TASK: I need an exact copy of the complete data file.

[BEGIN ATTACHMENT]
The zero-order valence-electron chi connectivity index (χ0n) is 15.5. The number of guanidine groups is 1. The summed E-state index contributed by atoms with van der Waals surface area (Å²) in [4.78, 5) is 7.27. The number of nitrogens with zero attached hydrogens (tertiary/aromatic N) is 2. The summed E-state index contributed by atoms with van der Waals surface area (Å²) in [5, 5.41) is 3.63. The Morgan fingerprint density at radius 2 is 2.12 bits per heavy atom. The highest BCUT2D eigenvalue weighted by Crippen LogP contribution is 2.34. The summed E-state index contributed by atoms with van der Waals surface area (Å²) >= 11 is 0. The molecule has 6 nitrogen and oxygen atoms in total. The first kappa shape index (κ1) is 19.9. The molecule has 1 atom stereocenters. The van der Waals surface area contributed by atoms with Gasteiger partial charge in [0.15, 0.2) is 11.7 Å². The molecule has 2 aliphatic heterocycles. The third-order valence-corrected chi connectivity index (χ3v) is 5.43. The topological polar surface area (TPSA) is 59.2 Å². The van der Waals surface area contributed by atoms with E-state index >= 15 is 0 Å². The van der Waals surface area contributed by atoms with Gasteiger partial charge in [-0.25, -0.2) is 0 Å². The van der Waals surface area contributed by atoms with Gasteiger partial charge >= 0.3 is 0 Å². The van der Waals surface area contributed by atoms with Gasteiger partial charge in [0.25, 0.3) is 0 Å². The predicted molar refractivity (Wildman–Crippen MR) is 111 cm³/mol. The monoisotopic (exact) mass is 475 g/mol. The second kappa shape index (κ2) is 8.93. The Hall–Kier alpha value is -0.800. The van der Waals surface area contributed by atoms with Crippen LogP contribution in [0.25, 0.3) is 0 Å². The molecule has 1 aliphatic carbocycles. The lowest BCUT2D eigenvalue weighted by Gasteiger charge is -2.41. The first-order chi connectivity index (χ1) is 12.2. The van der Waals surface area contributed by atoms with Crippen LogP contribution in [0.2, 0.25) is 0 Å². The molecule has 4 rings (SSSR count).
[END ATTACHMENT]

The zero-order valence-electron chi connectivity index (χ0n) is 15.5. The number of guanidine groups is 1. The summed E-state index contributed by atoms with van der Waals surface area (Å²) in [4.78, 5) is 7.27. The number of nitrogens with zero attached hydrogens (tertiary/aromatic N) is 2. The summed E-state index contributed by atoms with van der Waals surface area (Å²) in [5, 5.41) is 3.63. The Morgan fingerprint density at radius 2 is 2.12 bits per heavy atom. The highest BCUT2D eigenvalue weighted by Crippen LogP contribution is 2.34. The summed E-state index contributed by atoms with van der Waals surface area (Å²) >= 11 is 0. The molecule has 6 nitrogen and oxygen atoms in total. The first kappa shape index (κ1) is 19.9. The molecule has 1 atom stereocenters. The van der Waals surface area contributed by atoms with Gasteiger partial charge in [0.15, 0.2) is 11.7 Å². The molecule has 2 aliphatic heterocycles. The third-order valence-corrected chi connectivity index (χ3v) is 5.43. The topological polar surface area (TPSA) is 59.2 Å². The van der Waals surface area contributed by atoms with E-state index >= 15 is 0 Å². The van der Waals surface area contributed by atoms with Gasteiger partial charge in [-0.25, -0.2) is 0 Å². The van der Waals surface area contributed by atoms with Gasteiger partial charge >= 0.3 is 0 Å². The van der Waals surface area contributed by atoms with Gasteiger partial charge in [0.25, 0.3) is 0 Å². The predicted molar refractivity (Wildman–Crippen MR) is 111 cm³/mol. The monoisotopic (exact) mass is 475 g/mol. The second kappa shape index (κ2) is 8.93. The Hall–Kier alpha value is -0.800. The van der Waals surface area contributed by atoms with Crippen LogP contribution in [0.25, 0.3) is 0 Å². The molecule has 1 aliphatic carbocycles. The lowest BCUT2D eigenvalue weighted by Gasteiger charge is -2.41. The first-order chi connectivity index (χ1) is 12.2. The van der Waals surface area contributed by atoms with Crippen LogP contribution in [0.2, 0.25) is 0 Å². The molecule has 4 rings (SSSR count).